Why Vendors Can Make or Break Your Event
Grow Your Business, Not Your Inbox
This excerpt is part of Entrepreneur.com's Second-Quarter Startup Kit which explores the fundamentals of starting up in a wide range of industries.
In Start Your Own Event Planning Business, the staff at Entrepreneur Press and writer Cheryl Kimball explain how you can get started in the event planning industry, whether you want to work part- or full-time planning anything from a first-birthday party, bar mitzvah or wedding to political fundraisers and product launches. In this edited excerpt, the authors offer some key tips on finding reliable vendors and how to negotiate a great deal with them.
At the heart of a successful event planner’s business is a team of reliable vendors. It can’t be overstated: Your events will be marred by even one bad vendor. Just as a bad apple ruins the lot, one bad vendor may leave a bad image in your client’s mind of the event as a whole. Perhaps the florist arrives with wilted and faded centerpieces. Or the singer you hired sounds more like a howling dog than a professional songstress. It’s hard to erase these images from the minds of your client and the attendees. To find top-rate vendors, you must do your due diligence.
The types of vendors you'll need to hire for events include:
- Art director: handles design, computer imaging, etc.
- Caterer/bartender: serves food and beverages
- Calligrapher: handles lettering on invitations and signage
- Decorator: provides décor
- Florist: provides floral arrangements
- Graphic artist: designs and executes event posters or invitations
- Photographer/videographer: photographs, records and preserves the event
- Performer: provides entertainment
- Transportation/parking personnel: drives and parks vehicles
Even if a mistake is a vendor’s fault, the mishap will reflect on you because you're managing the event. That’s what makes researching vendors so important. Event planner David Granger picks his with extreme care. “Choosing vendors means knowing them and trusting them,” he says. As with most event planners, New York City-based planner Jaclyn Bernstein makes her choices with long-term relationships in mind. She's even had business come her way through vendors who know her.
Joyce Barnes-Wolff, an event planner in Ohio, has “the best Rolodex in the Midwest,” she says. So she knows who’s right for an event. “I can pull in the best people from across the area,” she adds.
When it comes to finding the best vendors, the best idea, successful event planners say, is to ask questions and listen carefully to the answers. Ask other event planners and clients about their experiences with vendors. The names of the best—and worst—vendors will be mentioned again and again. Keep a list of both those that are recommended and those with tarnished reputations. With these lists in hand, start researching the vendors on your A-list, recording the following information:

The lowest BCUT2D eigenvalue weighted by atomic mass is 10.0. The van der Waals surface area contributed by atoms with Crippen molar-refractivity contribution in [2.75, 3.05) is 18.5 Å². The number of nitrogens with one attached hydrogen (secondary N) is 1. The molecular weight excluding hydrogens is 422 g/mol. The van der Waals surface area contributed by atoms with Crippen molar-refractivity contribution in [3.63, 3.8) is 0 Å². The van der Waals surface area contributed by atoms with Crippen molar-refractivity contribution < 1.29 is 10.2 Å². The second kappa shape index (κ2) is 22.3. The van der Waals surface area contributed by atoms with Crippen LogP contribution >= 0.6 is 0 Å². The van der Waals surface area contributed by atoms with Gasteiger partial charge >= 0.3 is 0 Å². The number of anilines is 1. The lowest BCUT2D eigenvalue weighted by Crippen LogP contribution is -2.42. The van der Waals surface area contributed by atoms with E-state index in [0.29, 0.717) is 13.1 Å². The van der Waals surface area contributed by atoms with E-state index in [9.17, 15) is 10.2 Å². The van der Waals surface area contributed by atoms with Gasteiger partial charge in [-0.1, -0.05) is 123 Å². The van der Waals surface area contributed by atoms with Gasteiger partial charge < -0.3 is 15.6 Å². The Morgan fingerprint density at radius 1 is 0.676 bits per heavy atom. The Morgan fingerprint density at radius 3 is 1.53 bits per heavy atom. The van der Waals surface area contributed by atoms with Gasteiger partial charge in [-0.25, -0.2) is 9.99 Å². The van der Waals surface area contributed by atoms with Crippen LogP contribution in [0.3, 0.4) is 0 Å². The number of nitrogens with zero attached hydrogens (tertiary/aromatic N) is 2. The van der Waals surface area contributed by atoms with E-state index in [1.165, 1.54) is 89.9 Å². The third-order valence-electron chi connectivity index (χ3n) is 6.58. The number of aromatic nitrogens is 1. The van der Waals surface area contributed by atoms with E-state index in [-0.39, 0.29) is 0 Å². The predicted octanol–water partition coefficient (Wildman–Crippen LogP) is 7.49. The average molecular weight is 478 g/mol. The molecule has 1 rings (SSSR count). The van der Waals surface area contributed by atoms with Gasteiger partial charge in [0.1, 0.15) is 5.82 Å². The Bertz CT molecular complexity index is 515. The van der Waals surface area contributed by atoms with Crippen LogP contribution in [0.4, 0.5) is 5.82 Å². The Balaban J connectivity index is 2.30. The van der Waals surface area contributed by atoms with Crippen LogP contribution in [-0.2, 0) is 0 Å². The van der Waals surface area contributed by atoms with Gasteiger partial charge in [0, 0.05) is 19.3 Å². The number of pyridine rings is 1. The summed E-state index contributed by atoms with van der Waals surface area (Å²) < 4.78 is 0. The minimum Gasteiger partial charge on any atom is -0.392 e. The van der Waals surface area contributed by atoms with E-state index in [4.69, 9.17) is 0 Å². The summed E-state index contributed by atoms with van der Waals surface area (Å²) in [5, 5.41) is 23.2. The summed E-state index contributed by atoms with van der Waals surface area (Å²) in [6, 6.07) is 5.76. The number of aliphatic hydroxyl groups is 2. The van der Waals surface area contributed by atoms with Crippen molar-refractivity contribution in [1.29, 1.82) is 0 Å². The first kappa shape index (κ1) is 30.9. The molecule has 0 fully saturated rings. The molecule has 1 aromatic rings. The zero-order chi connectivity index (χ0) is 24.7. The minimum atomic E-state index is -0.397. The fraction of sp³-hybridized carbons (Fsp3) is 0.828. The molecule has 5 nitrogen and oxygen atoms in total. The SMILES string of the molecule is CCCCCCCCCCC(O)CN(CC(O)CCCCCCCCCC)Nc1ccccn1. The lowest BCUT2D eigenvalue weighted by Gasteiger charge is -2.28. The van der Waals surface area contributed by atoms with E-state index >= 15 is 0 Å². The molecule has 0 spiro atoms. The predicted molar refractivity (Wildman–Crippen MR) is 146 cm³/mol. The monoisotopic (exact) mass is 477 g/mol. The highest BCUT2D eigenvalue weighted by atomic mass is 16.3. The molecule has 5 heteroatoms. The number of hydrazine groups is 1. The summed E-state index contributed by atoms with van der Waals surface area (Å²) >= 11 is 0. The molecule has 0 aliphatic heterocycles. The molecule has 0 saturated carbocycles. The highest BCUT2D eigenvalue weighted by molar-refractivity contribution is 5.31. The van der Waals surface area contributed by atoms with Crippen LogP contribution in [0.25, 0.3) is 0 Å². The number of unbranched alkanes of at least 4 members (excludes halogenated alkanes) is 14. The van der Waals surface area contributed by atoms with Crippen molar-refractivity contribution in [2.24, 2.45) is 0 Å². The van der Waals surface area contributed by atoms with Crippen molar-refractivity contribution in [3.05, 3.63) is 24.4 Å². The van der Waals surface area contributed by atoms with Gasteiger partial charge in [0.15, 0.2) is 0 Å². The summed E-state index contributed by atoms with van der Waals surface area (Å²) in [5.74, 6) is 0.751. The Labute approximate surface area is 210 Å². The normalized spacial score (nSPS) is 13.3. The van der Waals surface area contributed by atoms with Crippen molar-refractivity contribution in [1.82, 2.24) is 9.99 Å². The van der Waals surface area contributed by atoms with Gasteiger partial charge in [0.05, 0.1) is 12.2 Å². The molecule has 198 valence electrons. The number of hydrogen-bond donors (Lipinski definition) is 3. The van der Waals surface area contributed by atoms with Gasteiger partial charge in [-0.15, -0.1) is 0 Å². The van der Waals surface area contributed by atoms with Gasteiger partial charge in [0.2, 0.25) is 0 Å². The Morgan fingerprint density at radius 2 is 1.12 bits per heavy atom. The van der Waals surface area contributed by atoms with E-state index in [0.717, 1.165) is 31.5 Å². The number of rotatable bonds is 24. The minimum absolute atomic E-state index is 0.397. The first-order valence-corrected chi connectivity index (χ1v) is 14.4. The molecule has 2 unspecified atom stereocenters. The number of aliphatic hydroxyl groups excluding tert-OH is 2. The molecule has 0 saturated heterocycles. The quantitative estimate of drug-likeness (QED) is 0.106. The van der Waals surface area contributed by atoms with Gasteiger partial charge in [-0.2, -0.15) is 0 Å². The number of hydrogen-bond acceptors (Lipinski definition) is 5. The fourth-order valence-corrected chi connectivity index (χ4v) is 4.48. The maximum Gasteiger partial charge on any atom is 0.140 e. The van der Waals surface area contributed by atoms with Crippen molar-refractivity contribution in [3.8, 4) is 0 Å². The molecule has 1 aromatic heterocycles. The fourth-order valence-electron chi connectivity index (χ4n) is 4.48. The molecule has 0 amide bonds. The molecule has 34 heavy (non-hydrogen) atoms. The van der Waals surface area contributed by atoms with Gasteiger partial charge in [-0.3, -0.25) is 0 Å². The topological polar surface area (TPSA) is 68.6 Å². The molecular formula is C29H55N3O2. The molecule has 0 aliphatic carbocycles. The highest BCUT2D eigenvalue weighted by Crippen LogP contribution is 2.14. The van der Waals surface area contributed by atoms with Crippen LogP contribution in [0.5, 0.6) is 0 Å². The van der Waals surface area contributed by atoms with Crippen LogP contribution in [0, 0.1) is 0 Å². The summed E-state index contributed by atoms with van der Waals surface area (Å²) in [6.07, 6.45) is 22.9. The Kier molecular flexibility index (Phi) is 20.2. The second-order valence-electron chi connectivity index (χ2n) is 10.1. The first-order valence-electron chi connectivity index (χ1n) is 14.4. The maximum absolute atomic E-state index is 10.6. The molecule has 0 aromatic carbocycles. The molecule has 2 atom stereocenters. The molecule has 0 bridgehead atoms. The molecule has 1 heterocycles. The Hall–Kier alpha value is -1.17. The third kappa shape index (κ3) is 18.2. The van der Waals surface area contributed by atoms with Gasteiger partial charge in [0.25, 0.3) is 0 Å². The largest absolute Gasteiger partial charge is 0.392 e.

- Vendor name, address and contact information
- Area of service
- Lead times required
- Payment policy
- Refund policy
- Discounts offered
- Specialty items/services
- Insurance coverage
- Types of licenses and permits held
This vendor file is extremely important because it can save you hours of research time down the road. By having all this information right at your fingertips, you’ll be able to conduct your vendor searches more effectively. Keep building this file as each new event comes along.
Before you hire a vendor for the first time, find out all you can about the company’s history. Ask for letters of reference, too. Or ask if you can attend an event at which the vendor is providing a service. Once you're satisfied, make sure you have a document indicating what the company will do for your event. Vendor proposals should include the following elements:
- Complete description of service
- Description of equipment vendor will provide
- Listing of additional services vendor will provide, if any
- Description of costs and payment terms
- Scheduling information
- Proof of insurance, bonding, and other risk-management practices
- List of vendor requirements (water, electricity, etc.)
In addition, make sure these details all appear in the vendor agreement.
Negotiating with Vendors
There are some points on which you can negotiate when hiring vendors, especially as your experience and reputation grow. As a general rule, the more often you've worked with a vendor, the more leeway you can reasonably expect them to accord you. Consider asking about the following:
Payment terms. Get your required deposit as low as possible. Also, ask about a prepayment (i.e., paying in full before the event) discount.
Complimentary sample (with food-tasting, for instance). This point is especially important either when hiring a vendor unknown to you or when you're asking for something outside the vendor’s normal style of service.
Complimentary extra. When you provide a lot of business for vendors, they may be persuaded to throw in something at no charge. For example, a florist who provides centerpieces and other floral arrangements for a large event may provide a free bouquet for the guest of honor.